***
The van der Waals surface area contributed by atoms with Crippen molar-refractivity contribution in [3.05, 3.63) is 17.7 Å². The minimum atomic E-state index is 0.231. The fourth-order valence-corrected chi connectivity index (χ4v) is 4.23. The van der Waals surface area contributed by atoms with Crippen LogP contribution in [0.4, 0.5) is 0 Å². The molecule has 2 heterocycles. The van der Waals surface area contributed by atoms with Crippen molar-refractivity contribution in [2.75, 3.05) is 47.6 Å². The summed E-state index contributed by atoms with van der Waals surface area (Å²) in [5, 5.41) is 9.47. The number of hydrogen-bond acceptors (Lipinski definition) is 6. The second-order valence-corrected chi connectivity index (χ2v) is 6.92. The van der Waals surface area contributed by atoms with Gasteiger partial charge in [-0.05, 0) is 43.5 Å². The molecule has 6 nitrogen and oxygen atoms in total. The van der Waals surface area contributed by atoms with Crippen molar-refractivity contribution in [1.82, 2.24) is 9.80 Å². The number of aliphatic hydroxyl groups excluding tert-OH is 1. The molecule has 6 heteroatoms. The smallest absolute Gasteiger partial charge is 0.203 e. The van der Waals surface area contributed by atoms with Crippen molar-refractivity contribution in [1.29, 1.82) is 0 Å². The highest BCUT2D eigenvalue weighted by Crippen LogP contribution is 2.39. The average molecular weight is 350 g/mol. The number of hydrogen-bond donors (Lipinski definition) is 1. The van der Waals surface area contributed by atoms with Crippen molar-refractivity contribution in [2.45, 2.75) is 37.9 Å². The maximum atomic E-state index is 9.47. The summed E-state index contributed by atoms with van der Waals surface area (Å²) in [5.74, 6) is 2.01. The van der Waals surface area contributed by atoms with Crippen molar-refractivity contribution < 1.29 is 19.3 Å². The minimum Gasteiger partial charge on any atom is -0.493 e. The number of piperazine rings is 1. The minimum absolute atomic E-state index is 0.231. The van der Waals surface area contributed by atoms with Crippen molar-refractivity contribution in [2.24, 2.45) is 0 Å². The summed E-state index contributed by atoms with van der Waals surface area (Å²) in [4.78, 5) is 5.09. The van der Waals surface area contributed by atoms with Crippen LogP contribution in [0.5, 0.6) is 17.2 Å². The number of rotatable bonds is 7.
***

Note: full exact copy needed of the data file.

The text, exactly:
The van der Waals surface area contributed by atoms with Crippen molar-refractivity contribution in [3.05, 3.63) is 17.7 Å². The minimum atomic E-state index is 0.231. The fourth-order valence-corrected chi connectivity index (χ4v) is 4.23. The van der Waals surface area contributed by atoms with Crippen LogP contribution in [0.4, 0.5) is 0 Å². The molecule has 2 heterocycles. The van der Waals surface area contributed by atoms with Crippen molar-refractivity contribution in [2.75, 3.05) is 47.6 Å². The summed E-state index contributed by atoms with van der Waals surface area (Å²) in [5, 5.41) is 9.47. The number of hydrogen-bond acceptors (Lipinski definition) is 6. The second-order valence-corrected chi connectivity index (χ2v) is 6.92. The van der Waals surface area contributed by atoms with Gasteiger partial charge in [-0.05, 0) is 43.5 Å². The molecule has 6 nitrogen and oxygen atoms in total. The van der Waals surface area contributed by atoms with Crippen molar-refractivity contribution in [1.82, 2.24) is 9.80 Å². The number of aliphatic hydroxyl groups excluding tert-OH is 1. The molecule has 6 heteroatoms. The smallest absolute Gasteiger partial charge is 0.203 e. The van der Waals surface area contributed by atoms with Crippen molar-refractivity contribution in [1.29, 1.82) is 0 Å². The highest BCUT2D eigenvalue weighted by Crippen LogP contribution is 2.39. The average molecular weight is 350 g/mol. The number of hydrogen-bond donors (Lipinski definition) is 1. The van der Waals surface area contributed by atoms with Crippen molar-refractivity contribution in [2.45, 2.75) is 37.9 Å². The maximum atomic E-state index is 9.47. The summed E-state index contributed by atoms with van der Waals surface area (Å²) in [5.74, 6) is 2.01. The van der Waals surface area contributed by atoms with Crippen molar-refractivity contribution < 1.29 is 19.3 Å². The minimum Gasteiger partial charge on any atom is -0.493 e. The number of piperazine rings is 1. The minimum absolute atomic E-state index is 0.231. The van der Waals surface area contributed by atoms with Crippen molar-refractivity contribution in [2.24, 2.45) is 0 Å². The summed E-state index contributed by atoms with van der Waals surface area (Å²) in [4.78, 5) is 5.09. The van der Waals surface area contributed by atoms with Crippen LogP contribution in [0.5, 0.6) is 17.2 Å². The number of rotatable bonds is 7.